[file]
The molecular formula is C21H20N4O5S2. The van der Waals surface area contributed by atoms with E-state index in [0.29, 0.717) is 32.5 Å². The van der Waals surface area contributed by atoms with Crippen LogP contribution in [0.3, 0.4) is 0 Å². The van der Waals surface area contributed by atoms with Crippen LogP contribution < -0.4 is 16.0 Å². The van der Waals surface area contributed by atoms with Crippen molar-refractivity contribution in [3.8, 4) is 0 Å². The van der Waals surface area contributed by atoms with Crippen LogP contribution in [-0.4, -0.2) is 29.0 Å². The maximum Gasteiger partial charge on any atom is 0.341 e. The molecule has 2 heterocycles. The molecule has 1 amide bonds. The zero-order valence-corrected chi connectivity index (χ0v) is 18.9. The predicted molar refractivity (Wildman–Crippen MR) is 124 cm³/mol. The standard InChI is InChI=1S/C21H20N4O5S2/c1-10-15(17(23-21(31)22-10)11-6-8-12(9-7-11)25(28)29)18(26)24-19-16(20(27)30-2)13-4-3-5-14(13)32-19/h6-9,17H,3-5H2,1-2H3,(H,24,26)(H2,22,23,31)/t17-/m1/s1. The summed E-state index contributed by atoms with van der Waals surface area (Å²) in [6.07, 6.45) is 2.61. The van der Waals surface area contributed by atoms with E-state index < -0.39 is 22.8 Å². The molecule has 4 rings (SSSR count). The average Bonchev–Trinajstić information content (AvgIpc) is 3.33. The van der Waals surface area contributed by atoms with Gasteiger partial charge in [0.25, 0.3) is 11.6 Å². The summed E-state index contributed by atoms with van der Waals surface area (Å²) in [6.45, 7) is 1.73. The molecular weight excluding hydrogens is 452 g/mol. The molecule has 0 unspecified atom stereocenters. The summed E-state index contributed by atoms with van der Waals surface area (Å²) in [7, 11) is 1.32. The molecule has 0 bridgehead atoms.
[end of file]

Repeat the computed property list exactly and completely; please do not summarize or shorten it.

The molecular formula is C21H20N4O5S2. The van der Waals surface area contributed by atoms with E-state index in [0.29, 0.717) is 32.5 Å². The van der Waals surface area contributed by atoms with Crippen LogP contribution in [0.3, 0.4) is 0 Å². The van der Waals surface area contributed by atoms with Crippen LogP contribution < -0.4 is 16.0 Å². The van der Waals surface area contributed by atoms with Crippen molar-refractivity contribution in [3.8, 4) is 0 Å². The van der Waals surface area contributed by atoms with Crippen LogP contribution in [-0.4, -0.2) is 29.0 Å². The maximum Gasteiger partial charge on any atom is 0.341 e. The molecule has 2 heterocycles. The molecule has 1 amide bonds. The zero-order valence-corrected chi connectivity index (χ0v) is 18.9. The predicted molar refractivity (Wildman–Crippen MR) is 124 cm³/mol. The standard InChI is InChI=1S/C21H20N4O5S2/c1-10-15(17(23-21(31)22-10)11-6-8-12(9-7-11)25(28)29)18(26)24-19-16(20(27)30-2)13-4-3-5-14(13)32-19/h6-9,17H,3-5H2,1-2H3,(H,24,26)(H2,22,23,31)/t17-/m1/s1. The summed E-state index contributed by atoms with van der Waals surface area (Å²) in [6.07, 6.45) is 2.61. The van der Waals surface area contributed by atoms with E-state index < -0.39 is 22.8 Å². The molecule has 4 rings (SSSR count). The average Bonchev–Trinajstić information content (AvgIpc) is 3.33. The van der Waals surface area contributed by atoms with Gasteiger partial charge in [0.25, 0.3) is 11.6 Å². The summed E-state index contributed by atoms with van der Waals surface area (Å²) in [6.45, 7) is 1.73. The molecular weight excluding hydrogens is 452 g/mol. The molecule has 0 unspecified atom stereocenters. The summed E-state index contributed by atoms with van der Waals surface area (Å²) in [7, 11) is 1.32. The molecule has 0 bridgehead atoms.